I have always been out, at least as far as Bay Street is concerned. When I first started my career, in 2000, this made me something of a novelty. Not anymore.
In the last decade or so, Bay Street firms have covered a lot of ground in the race to embrace the rainbow: most large firms have an LGBT employee resource group, many participate in the Out on Bay Street recruitment fair and, in the last few years, more and more firms are throwing Pride events.
I wish I could say these efforts at being inclusive were due to fearless leadership from the firms, but it was our clients who drove the change. Law firms got on board, at least initially, because there was a relationship risk — key clients demanded that their legal teams reflect the diversity of their own staff, and law firms got the message. Now, firms independently recognize diversity, including LGBT diversity, as both a social imperative and a competitive necessity.
At McCarthys, I’ve gone from having to explain what a Pride parade is to having to give the bum’s rush to senior partners, who were having such a good time at the firm’s Big Gay Party that they were still going strong at 1 a.m.
I once made the senior folks nervous if I showed up at their events (is she going to do something… gay?), whereas I am now a bit nervous if they show up at mine (for the love of all that is holy, please please please don’t bust out your disco moves).
In fact, the people who run this place are tripping over themselves to be gay-friendly. People now ask if I’m gay not because they are looking for scurrilous gossip, but because they want to fix me up with their friend (um . . . thanks?).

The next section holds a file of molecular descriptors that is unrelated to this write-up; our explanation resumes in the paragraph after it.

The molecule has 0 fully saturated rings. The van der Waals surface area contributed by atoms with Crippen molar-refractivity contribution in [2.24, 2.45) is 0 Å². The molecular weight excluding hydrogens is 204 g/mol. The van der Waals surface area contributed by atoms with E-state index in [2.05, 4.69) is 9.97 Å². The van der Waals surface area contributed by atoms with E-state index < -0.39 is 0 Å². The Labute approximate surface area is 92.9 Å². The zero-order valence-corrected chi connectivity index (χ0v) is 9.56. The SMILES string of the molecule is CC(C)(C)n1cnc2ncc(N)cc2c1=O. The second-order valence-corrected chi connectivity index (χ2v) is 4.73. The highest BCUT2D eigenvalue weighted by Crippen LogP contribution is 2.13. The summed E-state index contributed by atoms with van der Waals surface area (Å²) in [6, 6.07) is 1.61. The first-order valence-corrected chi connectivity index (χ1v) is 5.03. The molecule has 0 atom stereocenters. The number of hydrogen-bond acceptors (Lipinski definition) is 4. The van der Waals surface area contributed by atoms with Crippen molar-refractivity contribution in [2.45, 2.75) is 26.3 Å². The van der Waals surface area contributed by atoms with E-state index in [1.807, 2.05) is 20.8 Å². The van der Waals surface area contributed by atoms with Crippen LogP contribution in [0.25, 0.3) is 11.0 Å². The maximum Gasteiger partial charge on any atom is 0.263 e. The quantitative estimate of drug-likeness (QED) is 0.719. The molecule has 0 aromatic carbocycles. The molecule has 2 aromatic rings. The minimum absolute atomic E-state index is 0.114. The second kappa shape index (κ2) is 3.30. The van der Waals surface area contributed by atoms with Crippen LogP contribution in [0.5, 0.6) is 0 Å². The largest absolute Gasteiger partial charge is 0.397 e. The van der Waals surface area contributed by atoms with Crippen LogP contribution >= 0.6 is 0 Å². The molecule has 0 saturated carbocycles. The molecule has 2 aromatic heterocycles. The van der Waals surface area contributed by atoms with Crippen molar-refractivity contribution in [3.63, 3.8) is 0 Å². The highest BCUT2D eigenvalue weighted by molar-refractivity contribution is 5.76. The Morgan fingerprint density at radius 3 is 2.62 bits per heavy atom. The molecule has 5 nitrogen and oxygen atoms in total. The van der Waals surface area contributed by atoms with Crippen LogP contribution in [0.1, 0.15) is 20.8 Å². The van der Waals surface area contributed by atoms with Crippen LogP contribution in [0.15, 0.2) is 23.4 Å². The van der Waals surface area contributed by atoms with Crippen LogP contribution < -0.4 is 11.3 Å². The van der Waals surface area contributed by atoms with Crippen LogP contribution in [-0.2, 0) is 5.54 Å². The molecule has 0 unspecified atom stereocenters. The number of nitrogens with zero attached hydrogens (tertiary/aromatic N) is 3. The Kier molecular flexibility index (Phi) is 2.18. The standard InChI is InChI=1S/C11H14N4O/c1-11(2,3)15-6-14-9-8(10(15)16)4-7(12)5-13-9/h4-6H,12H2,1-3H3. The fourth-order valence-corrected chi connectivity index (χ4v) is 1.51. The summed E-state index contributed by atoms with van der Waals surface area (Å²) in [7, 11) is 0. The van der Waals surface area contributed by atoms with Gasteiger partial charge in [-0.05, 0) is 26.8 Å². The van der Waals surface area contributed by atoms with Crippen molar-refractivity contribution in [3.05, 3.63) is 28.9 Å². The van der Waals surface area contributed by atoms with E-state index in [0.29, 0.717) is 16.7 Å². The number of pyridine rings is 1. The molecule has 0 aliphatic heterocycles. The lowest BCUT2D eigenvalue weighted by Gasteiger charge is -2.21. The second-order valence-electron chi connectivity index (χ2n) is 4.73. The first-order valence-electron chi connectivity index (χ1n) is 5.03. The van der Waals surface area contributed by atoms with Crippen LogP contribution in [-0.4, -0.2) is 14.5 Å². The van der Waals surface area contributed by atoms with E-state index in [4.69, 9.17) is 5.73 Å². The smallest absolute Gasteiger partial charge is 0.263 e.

So is it now rainbows and glitter all the time? Not quite. After decades of being lumped together in the LGBTTQ alphabet soup, it’s clear that the success won by the community is not equally shared by all its members. Women, for instance. While most firms have healthy numbers of queer folks in the junior ranks, they thin out at the partnership level. To the extent firms have LGBT people at the top, they are almost all gay men. Gay women at the top are as rare as unicorns.
Still, these firms have come a long way in a short time. Some are leaders, some are followers, but all have made progress. I’m delighted that my own firm is way out in front, not only because of my own work for the cause, but because of the broader efforts of committed leadership. We were the first Canadian firm to hire a chief diversity and engagement officer and last year’s World Pride party was one of the hottest tickets of the season.
Oh, and to those of you who still want to introduce me to your friend, the line starts on the left.
This story is part our series on how Bay Street firms are getting better, from our Fall 2015 issue.